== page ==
October 8, 2009

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Bright Star (PG)
Poet John Keats is in big kissy swoony love with Fanny Brawne in Bright Star, a sumptuous chocolate truffle of a romance.

John Keats (Ben Whishaw) is a poet of some renown (though not all of his reviews have been positive) and more or less no money. It’s only through the kindness of his slightly wealthier friend Charles Armitage Brown (Paul Schneider, who, yes, under that facial hair and Scottish accent is Mark Brendanawicz on Parks and Recreation) that he’s able to live in the social circle with Fanny Brawne (Abbie Cornish) and her family. Fanny is pretty and fashion-conscious and has the potential to make a good marriage — “good” of the kind that does not involve marrying a poor poet. But girls always go for the dark-eyed trouble-making boys who can spin a breath-taking compliment (the line about three summer days with Fanny being better than 50 common years), so Fanny and John find themselves increasingly drawn together.

I have to say that Bright Star didn’t make me as interested in Keats as did a recent Slate podcast that talked about his place among the Romantic poets and how his relatively low class status affected the seriousness with which he was treated during his life. That had me searching my old lit books for Keats poems and bios. Bright Star could have substituted any two names for those of Keats and Fanny. It is more about love, specifically the perfect love you find in poetry, the kind that is usually quite different than the love of real life. We don’t get to know our two romantics’ stories as well as we do their personalities — Fanny is a fun-loving, flirty girl who enjoys creating beautiful things with fabric (she would be a shoo-in for Project Runway), Keats here is a moody, floppy-haired young man who would be at home in an indie band as he is pining for Fanny. The movie is a satisfying romance not so much because of anything Fanny and John say or do but because of how they are — the starry-eyed Fanny who lays in a field of purple flowers thinking of John, the dramatically despondent Fanny when she thinks he doesn’t love her, the ecstatic Fanny who lets the breeze from her window blow over her with the most un-19th-century look on her face. Actually, I suppose it’s Fanny who does most of the romantic scene-setting. But Cornish is able to portray this first-blush-of-True-Love stuff well and in a way that doesn’t make it seem like the stuff of teen novels (which it easily could have).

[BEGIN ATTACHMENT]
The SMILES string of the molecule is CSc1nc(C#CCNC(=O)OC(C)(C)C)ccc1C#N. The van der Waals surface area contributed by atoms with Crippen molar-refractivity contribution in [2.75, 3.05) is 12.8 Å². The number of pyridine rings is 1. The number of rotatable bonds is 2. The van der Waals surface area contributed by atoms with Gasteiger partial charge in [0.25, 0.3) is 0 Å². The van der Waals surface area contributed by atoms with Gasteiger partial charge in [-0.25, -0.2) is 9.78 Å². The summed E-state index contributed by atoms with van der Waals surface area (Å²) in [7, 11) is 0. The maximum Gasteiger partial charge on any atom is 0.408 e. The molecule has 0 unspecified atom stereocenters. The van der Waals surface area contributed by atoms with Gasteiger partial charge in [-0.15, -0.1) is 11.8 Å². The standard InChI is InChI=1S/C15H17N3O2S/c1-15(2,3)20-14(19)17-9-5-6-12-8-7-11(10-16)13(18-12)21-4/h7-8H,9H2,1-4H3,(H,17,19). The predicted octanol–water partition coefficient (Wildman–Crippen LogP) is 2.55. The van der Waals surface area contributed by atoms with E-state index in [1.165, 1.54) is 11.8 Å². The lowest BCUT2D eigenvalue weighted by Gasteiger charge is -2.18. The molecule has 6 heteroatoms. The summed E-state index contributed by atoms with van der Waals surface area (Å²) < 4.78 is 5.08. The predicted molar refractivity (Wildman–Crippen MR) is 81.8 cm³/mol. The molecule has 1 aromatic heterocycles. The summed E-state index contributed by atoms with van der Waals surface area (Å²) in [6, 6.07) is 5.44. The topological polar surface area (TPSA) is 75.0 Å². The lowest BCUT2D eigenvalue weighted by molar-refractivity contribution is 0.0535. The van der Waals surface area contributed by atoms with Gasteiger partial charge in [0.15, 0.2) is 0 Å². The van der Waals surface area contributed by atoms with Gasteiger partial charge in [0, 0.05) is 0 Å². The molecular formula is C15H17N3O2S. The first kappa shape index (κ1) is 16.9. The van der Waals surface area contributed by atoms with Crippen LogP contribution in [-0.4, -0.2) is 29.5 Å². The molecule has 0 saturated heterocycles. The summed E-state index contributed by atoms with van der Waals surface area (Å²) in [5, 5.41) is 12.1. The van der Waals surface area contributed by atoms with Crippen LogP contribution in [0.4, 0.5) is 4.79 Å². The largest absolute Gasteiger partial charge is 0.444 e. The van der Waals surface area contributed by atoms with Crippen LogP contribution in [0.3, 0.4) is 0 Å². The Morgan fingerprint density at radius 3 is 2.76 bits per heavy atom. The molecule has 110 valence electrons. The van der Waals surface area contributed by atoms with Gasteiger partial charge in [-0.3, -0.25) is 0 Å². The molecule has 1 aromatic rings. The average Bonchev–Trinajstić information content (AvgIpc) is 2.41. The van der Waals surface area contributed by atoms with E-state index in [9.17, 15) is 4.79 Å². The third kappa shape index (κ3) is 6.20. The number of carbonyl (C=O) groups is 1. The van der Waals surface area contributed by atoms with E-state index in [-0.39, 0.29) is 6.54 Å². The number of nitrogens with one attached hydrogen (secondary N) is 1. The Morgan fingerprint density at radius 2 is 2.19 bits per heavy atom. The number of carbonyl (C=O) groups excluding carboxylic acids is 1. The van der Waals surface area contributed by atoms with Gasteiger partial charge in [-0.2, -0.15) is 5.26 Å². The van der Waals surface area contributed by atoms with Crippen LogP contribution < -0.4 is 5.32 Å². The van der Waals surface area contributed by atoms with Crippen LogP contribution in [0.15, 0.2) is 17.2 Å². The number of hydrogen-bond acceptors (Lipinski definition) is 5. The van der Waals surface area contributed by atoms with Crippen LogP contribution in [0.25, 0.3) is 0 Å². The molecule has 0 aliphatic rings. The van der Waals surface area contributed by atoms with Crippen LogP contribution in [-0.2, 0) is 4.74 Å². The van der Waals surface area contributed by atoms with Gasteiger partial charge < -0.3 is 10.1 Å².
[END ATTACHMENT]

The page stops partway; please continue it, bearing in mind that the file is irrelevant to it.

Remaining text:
And if you like romance — honest-to-goodness, sans-Kate-Hudson, not-rom-com romance — Bright Star is a real treat. You won’t learn anything from it, it doesn’t need to turn any genre on its head. It is a heaving bosom tale told with more deftness and beauty than you normally get in such fare. B

Rated PG for thematic elements, some sensuality, brief language and incidental smoking. Written and directed by Jane Campion, Bright Star is an hour and 59 minutes long and is distributed in limited release by Apparition. It is playing, at least through Oct. 8, at Red River Theatres in Concord and the Wilton Town Hall Theatre.